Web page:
How to Crochet the Alpine Stitch – Free Pattern & Video Tutorial

There are times when crochet just wows me (and I never wish that it looked like knitting). I’m excited to teach you how to crochet the Alpine Stitch today, because it is one of my favorites! It’s just one of those crochet stitches that is pretty to look at, and modern.

Not only is the Alpine Stitch pleasing to look at…it also has such a lovely texture. Not like cables where the texture jumps out of the fabric. More like a texture that is just woven into the fabric.

How to Crochet the Alpine Stitch - Free Pattern with Video Tutorial

How do you do an Alpine Stitch?

The Alpine stitch is made from a few simple row repeats that incorporate fpdc, dc, and sc.

Each row, fpdc are worked over the post of regular dc from two rows below, while regular dc are worked in the top of previous fpdc. If this sounds confusing now, don’t worry! This stitch is a breeze once you get the hang of it…

Is the Alpine Stitch Beginner Friendly?

From a distance, the Alpine stitch may seem difficult. Because of its beautiful look, it has the appearance of being an advanced stitch.

And while you do need to know a few techniques (like fpdc), the stitch is actually a lot easier than it looks. If you’re concerned about the level of this stitch, don’t worry! I have both a video tutorial and a photo tutorial that you can follow step by step.

If you like that video, make sure to come subscribe to my YouTube Channel! I release videos every Tuesday and every Friday.


Use the Alpine Stitch to make things like blankets, pillows, dishcloths, or scarves

One of my favorite things about this stitch is how versatile it is! You can easily make alpine stitch blankets, pillows, dishcloths, or scarves simply by changing the width of your starting row. Just follow guidelines on the stitch multiple in the instructions.

If you’re looking for a specific pattern, I also have a men’s scarf pattern that uses the Alpine Stitch!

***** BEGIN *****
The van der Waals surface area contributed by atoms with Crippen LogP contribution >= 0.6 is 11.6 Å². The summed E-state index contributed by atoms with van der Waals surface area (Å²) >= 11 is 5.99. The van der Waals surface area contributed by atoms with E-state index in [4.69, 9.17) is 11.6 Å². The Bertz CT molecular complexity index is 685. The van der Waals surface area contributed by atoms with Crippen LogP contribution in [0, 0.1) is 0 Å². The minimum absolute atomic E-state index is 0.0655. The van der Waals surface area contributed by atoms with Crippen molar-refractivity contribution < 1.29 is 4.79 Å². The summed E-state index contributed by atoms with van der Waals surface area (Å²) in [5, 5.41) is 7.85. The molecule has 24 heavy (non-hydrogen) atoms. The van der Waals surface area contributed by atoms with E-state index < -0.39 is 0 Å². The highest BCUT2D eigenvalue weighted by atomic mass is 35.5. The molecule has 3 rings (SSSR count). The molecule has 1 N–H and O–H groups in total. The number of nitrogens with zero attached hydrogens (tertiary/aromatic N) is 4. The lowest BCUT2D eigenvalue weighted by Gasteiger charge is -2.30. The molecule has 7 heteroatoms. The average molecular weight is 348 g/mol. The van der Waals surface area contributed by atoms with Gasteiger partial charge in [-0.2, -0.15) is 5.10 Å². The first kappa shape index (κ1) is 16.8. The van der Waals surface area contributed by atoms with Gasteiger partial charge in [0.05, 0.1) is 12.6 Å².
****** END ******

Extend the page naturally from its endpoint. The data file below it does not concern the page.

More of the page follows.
As you can see below, this scarf pattern will be especially helpful if you want to learn how to change colors in the alpine stitch!

Keep the Alpine Stitch from Curling

Just a warning before you start to crochet the Alpine Stitch: it does have a tendency to curl on the edges. However, this is nothing that a little blocking can’t fix!

Because the alpine stitch is quite thick, I recommend steam blocking anything you make with it. That’ll fix those annoying curled edges!

Along the lines of warnings…another thing you might wonder is whether the alpine stitch is a yarn eater. If you’re curious, check out this post where I compared it to simple stitches to see what used more yarn!

Did you know there are variations of the Alpine Stitch?

That’s right, I found this out very quickly when I searched this stitch on google! There are different versions out there, and the difference lies in the post stitch.

While some tutorials use front-post double crochet, others use front-post triple crochet!

Personally, I like the look of the fpdc better because since the fptr is a TALLER stitch, it ends up leaving larger holes in the fabric. That is what we’ll be learning in this tutorial – but I just wanted you to be aware that you may find other variations out there as well!

Get the Closed Stitch Dictionary

Wanting lots of stitches, without the hassle of ads? have an ad-free stitch dictionary that I think you would love!

It includes 10 closed crochet stitches, along with bonus trainings teaching you how to make them into scarves, pillows, blankets, etc.!

More Stitch Tutorials

Looking for more closed crochet stitches? I have lots of other stitch tutorials available to give you some inspiration. 

Here are a few that might interest you:

Suzette Stitch / Trinity Stitch / Mayberry Stitch / Pansy Stitch

How To Crochet The Alpine Stitch

All right, let’s get to the tutorial!